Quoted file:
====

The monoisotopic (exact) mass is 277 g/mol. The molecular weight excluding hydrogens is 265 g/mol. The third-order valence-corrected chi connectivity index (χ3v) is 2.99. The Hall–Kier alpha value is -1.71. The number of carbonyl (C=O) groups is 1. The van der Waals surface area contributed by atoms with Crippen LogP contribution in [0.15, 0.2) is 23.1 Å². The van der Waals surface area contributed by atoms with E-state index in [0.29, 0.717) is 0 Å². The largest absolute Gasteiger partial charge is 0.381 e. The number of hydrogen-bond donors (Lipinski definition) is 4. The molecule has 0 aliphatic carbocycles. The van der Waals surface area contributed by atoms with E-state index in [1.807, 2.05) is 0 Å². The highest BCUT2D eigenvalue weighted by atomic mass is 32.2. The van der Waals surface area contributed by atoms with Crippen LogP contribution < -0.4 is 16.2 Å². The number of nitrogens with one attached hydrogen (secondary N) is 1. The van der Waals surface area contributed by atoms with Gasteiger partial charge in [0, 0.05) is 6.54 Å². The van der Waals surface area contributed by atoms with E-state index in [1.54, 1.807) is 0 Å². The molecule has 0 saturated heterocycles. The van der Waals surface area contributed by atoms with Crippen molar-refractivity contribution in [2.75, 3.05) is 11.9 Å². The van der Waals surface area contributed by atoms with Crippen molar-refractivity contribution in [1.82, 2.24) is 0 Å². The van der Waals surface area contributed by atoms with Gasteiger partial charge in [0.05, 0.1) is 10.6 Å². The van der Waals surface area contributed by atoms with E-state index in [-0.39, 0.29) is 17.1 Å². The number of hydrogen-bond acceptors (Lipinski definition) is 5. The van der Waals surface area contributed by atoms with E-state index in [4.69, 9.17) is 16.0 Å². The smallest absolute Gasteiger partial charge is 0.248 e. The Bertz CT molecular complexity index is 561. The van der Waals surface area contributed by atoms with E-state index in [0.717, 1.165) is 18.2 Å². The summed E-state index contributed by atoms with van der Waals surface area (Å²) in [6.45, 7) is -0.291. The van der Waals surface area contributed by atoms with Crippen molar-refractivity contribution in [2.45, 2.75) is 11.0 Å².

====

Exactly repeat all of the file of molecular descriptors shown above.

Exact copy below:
The monoisotopic (exact) mass is 277 g/mol. The molecular weight excluding hydrogens is 265 g/mol. The third-order valence-corrected chi connectivity index (χ3v) is 2.99. The Hall–Kier alpha value is -1.71. The number of carbonyl (C=O) groups is 1. The van der Waals surface area contributed by atoms with Crippen LogP contribution in [0.15, 0.2) is 23.1 Å². The van der Waals surface area contributed by atoms with E-state index in [0.29, 0.717) is 0 Å². The largest absolute Gasteiger partial charge is 0.381 e. The number of hydrogen-bond donors (Lipinski definition) is 4. The molecule has 0 aliphatic carbocycles. The van der Waals surface area contributed by atoms with E-state index in [1.807, 2.05) is 0 Å². The highest BCUT2D eigenvalue weighted by atomic mass is 32.2. The van der Waals surface area contributed by atoms with Crippen LogP contribution < -0.4 is 16.2 Å². The number of nitrogens with one attached hydrogen (secondary N) is 1. The van der Waals surface area contributed by atoms with Gasteiger partial charge in [0, 0.05) is 6.54 Å². The van der Waals surface area contributed by atoms with E-state index in [1.54, 1.807) is 0 Å². The molecule has 0 saturated heterocycles. The van der Waals surface area contributed by atoms with Crippen molar-refractivity contribution in [2.75, 3.05) is 11.9 Å². The van der Waals surface area contributed by atoms with Crippen molar-refractivity contribution in [1.82, 2.24) is 0 Å². The van der Waals surface area contributed by atoms with Gasteiger partial charge in [0.05, 0.1) is 10.6 Å². The van der Waals surface area contributed by atoms with E-state index in [-0.39, 0.29) is 17.1 Å². The number of hydrogen-bond acceptors (Lipinski definition) is 5. The van der Waals surface area contributed by atoms with E-state index in [4.69, 9.17) is 16.0 Å². The smallest absolute Gasteiger partial charge is 0.248 e. The Bertz CT molecular complexity index is 561. The van der Waals surface area contributed by atoms with E-state index in [0.717, 1.165) is 18.2 Å². The summed E-state index contributed by atoms with van der Waals surface area (Å²) in [6.45, 7) is -0.291. The van der Waals surface area contributed by atoms with Crippen molar-refractivity contribution in [2.45, 2.75) is 11.0 Å².